Angry New Yorker

Tuesday, March 08, 2005
Partying like it's 1999... spending like it's ....

A solid look at the fiscal situation New York State finds itself in -- due to the near malfeasance of our spineless elected officials.


Governor George E. Pataki says the last four years have been “the worst … since the Great Depression”[1] for New York’s finances.

You wouldn’t know it from looking at the state budget, though. Since the end of the 2001 fiscal year[2], state funds[3] spending has risen 18 percent. That’s a growth rate of one and a half times inflation – despite the fiscal fallout from a national recession, a nasty Wall Street bear market and the destruction of the World Trade Center.

In fact, as explained below, New York State has exerted somewhat less fiscal discipline in the 2001-05 boom-and-bust cycle than during a comparable period in the early 1990s.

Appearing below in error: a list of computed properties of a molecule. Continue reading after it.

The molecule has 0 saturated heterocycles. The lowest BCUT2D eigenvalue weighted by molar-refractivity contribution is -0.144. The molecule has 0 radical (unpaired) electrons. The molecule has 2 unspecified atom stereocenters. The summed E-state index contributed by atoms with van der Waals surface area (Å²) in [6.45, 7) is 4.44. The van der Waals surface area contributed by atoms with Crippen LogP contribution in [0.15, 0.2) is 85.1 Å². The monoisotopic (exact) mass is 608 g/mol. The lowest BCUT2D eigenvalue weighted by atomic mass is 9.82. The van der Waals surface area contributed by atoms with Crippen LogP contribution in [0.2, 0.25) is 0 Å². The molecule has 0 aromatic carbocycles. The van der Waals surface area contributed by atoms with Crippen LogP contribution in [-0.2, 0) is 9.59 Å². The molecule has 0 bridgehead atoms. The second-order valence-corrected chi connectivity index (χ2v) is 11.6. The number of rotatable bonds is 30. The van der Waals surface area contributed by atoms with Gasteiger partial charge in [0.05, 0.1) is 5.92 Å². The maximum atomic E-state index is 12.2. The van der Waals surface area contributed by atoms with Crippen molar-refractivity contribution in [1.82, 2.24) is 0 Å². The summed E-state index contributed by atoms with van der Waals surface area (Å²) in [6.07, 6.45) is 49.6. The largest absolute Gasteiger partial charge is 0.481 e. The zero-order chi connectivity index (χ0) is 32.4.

Recent state spending trends underscore the high stakes in Albany’s fiscal 2006 budget negotiations. Despite the widespread media focus on “cuts,” especially in health care, Pataki’s proposal calls for net state funds spending growth of 5.5 percent – twice the rate of inflation. If the Legislature is allowed to make significant additions and restorations to the Governor’s budget, New York will be hobbled by state budget shortfalls for years to come.

Déjà vu all over again

Notwithstanding the governor’s frequent allusions to the 1930s, the state’s latest economic and fiscal travails aren’t completely unprecedented. Indeed, there are striking similarities between the early 2000s and the early 1990s. During both periods:

  • New York experienced an economic recession more severe than the national average.
  • Medicaid costs skyrocketed.
  • New York’s budget gaps were closed in large part with tax hikes, increased borrowing and fiscal gimmicks.
  • The Legislature set new records for tardiness in adopting a state budget.

No two economic cycles are exactly alike, of course. For example, the state lost more private sector jobs during the early 1990s, while the revenue losses were much greater after the 2001 recession.

Read the entire article here.

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